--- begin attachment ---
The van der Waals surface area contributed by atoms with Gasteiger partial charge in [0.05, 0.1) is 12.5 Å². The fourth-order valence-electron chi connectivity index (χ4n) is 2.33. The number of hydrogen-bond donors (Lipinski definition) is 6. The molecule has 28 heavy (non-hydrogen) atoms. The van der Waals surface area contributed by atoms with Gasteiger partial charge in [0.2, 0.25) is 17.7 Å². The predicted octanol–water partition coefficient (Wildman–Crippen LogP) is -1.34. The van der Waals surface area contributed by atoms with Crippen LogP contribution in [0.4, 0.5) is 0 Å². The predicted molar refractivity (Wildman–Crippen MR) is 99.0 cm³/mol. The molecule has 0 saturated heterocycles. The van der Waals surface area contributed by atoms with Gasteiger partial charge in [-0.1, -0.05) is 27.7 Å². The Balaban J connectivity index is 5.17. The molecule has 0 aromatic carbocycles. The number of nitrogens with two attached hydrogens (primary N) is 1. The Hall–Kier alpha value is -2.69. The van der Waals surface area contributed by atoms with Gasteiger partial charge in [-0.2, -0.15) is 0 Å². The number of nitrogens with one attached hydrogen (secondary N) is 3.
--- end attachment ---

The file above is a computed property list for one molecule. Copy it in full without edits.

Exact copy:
The van der Waals surface area contributed by atoms with Gasteiger partial charge in [0.05, 0.1) is 12.5 Å². The fourth-order valence-electron chi connectivity index (χ4n) is 2.33. The number of hydrogen-bond donors (Lipinski definition) is 6. The molecule has 28 heavy (non-hydrogen) atoms. The van der Waals surface area contributed by atoms with Gasteiger partial charge in [0.2, 0.25) is 17.7 Å². The predicted octanol–water partition coefficient (Wildman–Crippen LogP) is -1.34. The van der Waals surface area contributed by atoms with Crippen LogP contribution in [0.4, 0.5) is 0 Å². The predicted molar refractivity (Wildman–Crippen MR) is 99.0 cm³/mol. The molecule has 0 saturated heterocycles. The van der Waals surface area contributed by atoms with Gasteiger partial charge in [-0.1, -0.05) is 27.7 Å². The Balaban J connectivity index is 5.17. The molecule has 0 aromatic carbocycles. The number of nitrogens with two attached hydrogens (primary N) is 1. The Hall–Kier alpha value is -2.69. The van der Waals surface area contributed by atoms with Gasteiger partial charge in [-0.2, -0.15) is 0 Å². The number of nitrogens with one attached hydrogen (secondary N) is 3.